Algeria’s former FLN head says Western Sahara is Moroccan
CASABLANCA - Former Secretary General of Algeria’s National Liberation Front (FLN) Amar Saadani dropped a bombshell when he revealed that the disputed Western Sahara is Moroccan.
“The Sahara is Moroccan and this issue must end, while Algeria and Morocco must open their borders and normalise their relations,” Saadani told the Algerian news website Tout sur L’Algerie.
“To be honest, I consider, from a historical point of view, that the Sahara is Moroccan and nothing else. It was snatched from Morocco at the Berlin Congress,” said Saadani.
“Also, I think that Algeria has poured for fifty years huge sums to what is called the Polisario and this organisation did nothing and failed to break the impasse,” he said.
The Polisario fought a war with Morocco from 1975 to 1991, when a ceasefire deal was agreed and a UN peacekeeping force called MINURSO was deployed to monitor the truce in the former Spanish colony.
The mission was to prepare a referendum on Western Sahara's independence from Morocco, but it never materialised.
Morocco, which annexed the territory after Spain withdrew in 1975, considers Western Sahara an integral part of the kingdom and has offered autonomy, but not an independence referendum.
Last year, Moroccan King Mohammed VI made an overture to Algeria to settle differences between the two neighbouring countries. But Algiers turned deaf ear to his call.
Saadani said the relationship between Algeria and Morocco is greater than the Sahara question.
“I think that the situation is favorable because there is the election of a new president and the change of system in Tunisia, Algeria is moving towards an election and a change of system, Libya also is undergoing a transformation,” he said.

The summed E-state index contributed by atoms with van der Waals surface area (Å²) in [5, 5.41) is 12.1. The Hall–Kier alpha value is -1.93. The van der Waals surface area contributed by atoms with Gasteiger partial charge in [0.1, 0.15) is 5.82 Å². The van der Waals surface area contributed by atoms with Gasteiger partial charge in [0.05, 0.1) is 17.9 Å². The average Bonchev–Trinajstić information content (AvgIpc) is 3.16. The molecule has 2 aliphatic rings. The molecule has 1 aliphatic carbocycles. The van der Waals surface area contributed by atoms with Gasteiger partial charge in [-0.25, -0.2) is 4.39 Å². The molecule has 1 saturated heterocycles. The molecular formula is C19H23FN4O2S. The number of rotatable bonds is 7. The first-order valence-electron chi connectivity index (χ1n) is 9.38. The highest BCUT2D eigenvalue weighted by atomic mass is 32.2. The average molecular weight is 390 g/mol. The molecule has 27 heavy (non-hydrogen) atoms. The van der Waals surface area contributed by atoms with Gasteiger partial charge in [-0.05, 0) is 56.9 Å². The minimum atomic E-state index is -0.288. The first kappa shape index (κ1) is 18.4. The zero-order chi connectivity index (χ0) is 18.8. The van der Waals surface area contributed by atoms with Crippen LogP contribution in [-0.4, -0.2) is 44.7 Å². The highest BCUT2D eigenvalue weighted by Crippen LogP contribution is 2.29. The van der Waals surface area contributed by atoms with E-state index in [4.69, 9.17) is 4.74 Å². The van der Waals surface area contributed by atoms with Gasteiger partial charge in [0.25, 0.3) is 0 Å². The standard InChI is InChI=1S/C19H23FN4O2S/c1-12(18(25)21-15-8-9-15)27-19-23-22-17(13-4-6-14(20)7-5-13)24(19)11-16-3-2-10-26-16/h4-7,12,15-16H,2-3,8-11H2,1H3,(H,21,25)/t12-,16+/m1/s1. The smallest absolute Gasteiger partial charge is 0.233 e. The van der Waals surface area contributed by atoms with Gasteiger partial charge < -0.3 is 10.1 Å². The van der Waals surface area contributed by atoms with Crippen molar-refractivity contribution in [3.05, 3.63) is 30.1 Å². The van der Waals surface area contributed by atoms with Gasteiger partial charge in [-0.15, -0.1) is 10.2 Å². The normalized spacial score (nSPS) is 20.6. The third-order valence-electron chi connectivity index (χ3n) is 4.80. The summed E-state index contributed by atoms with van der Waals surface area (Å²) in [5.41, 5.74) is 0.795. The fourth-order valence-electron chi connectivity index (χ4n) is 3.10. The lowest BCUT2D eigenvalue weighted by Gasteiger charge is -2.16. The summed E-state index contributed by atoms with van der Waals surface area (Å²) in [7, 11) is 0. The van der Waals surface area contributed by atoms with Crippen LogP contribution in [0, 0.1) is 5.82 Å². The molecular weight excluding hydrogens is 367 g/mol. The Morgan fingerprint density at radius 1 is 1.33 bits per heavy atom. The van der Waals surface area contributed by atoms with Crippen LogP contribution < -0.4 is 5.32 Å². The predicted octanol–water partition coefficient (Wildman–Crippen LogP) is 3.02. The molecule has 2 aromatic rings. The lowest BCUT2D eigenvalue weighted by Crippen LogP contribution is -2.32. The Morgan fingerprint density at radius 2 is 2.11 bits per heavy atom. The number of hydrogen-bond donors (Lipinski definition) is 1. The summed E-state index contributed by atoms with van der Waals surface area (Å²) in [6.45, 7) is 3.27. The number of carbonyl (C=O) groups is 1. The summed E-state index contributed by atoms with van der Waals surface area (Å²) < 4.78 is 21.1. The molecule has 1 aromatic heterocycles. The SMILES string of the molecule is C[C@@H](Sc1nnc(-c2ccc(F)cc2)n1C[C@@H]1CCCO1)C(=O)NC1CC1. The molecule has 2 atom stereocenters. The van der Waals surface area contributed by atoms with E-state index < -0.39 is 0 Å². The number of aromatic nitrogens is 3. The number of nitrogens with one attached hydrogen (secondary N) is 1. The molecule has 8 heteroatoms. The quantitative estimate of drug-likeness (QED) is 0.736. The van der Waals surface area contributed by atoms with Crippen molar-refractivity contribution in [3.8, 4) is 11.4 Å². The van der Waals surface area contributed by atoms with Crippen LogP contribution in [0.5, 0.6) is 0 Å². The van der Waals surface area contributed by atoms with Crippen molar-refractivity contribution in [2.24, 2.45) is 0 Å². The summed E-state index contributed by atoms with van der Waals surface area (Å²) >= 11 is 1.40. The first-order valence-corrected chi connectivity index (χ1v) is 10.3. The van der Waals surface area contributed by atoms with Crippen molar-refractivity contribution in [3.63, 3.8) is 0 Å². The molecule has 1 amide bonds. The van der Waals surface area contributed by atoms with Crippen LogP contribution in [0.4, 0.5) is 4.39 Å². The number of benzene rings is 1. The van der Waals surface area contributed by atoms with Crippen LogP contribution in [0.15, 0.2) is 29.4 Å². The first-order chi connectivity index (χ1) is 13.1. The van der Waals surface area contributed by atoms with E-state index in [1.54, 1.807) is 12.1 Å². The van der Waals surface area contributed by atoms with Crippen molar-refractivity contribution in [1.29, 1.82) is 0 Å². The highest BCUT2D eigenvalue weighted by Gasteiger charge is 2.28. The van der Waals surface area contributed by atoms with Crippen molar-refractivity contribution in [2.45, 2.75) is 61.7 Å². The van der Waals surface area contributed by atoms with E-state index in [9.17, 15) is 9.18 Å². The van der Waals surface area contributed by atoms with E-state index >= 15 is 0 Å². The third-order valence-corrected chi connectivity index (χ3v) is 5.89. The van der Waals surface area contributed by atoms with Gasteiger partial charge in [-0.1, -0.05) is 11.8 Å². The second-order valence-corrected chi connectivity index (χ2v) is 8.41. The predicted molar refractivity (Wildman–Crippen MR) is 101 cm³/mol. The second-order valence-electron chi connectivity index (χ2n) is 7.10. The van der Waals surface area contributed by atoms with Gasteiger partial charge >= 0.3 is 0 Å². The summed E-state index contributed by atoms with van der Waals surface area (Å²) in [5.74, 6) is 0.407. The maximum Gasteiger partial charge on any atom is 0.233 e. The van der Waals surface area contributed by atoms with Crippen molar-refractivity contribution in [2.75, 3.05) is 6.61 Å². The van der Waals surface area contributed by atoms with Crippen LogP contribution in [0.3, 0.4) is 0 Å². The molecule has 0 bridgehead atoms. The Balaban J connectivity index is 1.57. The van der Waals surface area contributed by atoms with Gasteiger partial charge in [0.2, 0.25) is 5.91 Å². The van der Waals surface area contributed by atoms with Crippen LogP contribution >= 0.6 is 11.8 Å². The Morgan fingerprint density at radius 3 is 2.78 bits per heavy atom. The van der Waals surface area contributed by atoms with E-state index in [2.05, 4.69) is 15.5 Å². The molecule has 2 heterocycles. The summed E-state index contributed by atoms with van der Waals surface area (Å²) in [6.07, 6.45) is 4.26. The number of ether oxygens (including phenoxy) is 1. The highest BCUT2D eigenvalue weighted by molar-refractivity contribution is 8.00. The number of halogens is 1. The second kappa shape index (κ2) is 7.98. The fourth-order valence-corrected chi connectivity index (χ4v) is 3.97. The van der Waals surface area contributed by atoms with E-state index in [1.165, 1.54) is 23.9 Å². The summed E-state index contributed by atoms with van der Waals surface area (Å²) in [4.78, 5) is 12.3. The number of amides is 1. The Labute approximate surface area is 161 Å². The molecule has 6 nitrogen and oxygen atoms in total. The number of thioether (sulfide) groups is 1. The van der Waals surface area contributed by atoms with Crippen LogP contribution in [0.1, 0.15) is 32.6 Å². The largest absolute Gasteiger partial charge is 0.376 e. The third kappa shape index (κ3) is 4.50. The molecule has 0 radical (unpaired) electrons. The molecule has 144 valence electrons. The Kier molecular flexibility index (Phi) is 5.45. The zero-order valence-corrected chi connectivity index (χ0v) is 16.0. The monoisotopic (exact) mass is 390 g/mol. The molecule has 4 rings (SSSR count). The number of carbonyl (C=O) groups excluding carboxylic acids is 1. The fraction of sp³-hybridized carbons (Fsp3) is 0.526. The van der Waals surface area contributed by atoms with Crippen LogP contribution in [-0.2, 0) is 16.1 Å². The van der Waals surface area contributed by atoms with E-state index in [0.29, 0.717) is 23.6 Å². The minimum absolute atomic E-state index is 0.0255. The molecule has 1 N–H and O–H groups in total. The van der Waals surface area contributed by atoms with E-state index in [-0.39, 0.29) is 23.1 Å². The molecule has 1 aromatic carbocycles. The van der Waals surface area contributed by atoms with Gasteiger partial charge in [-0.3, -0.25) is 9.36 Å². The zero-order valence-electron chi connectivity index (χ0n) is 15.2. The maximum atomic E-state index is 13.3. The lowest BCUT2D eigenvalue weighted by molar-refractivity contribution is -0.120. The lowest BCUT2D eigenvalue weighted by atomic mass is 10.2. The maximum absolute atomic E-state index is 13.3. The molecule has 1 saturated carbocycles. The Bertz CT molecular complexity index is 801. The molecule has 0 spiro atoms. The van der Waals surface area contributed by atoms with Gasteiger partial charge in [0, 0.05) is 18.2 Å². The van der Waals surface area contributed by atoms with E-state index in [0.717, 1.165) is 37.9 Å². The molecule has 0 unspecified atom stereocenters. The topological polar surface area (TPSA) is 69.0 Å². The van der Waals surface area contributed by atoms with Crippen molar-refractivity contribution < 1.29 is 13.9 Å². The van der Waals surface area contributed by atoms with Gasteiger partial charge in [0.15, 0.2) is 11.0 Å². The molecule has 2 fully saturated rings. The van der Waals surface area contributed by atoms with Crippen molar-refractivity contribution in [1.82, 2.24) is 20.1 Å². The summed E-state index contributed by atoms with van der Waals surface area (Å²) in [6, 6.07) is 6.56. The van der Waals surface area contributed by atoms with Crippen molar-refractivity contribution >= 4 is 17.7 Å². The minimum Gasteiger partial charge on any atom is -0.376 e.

“All this can help revive Maghreb unity as desired by veterans of the FLN and all nationalist parties, Morocco, Algeria, Tunisia and all of North Africa,” he added.
Saadani stressed that the Sahara issue must come to an end and that Algeria and Morocco must open their borders and normalise their ties.
Algeria closed its border with Morocco in 1994 after Rabat accused the Algerian intelligence services of complicity in the deadly attack on the Atlas Asni hotel in Marrakech.
Algiers is conditioning the reopening of the border with a cooperation agreement in the fight against drug trafficking and illegal immigration.
Saadani’s statement is expected to cause outrage among Algeria’s pro-Polisario media 11 days after they slammed the campaign office of Algerian presidential hopeful Azeddine Mihoubi for publishing a map of the Maghreb region where Western Sahara was embedded in Morocco.
“For a party that has always advocated, and often zealously, the official policy of Algeria on the Saharawi question, this omission, premeditated or involuntary, is inexplicable and unforgivable,” wrote news website Algerie Patriotique.
(This article originally appeared in Middle East Online)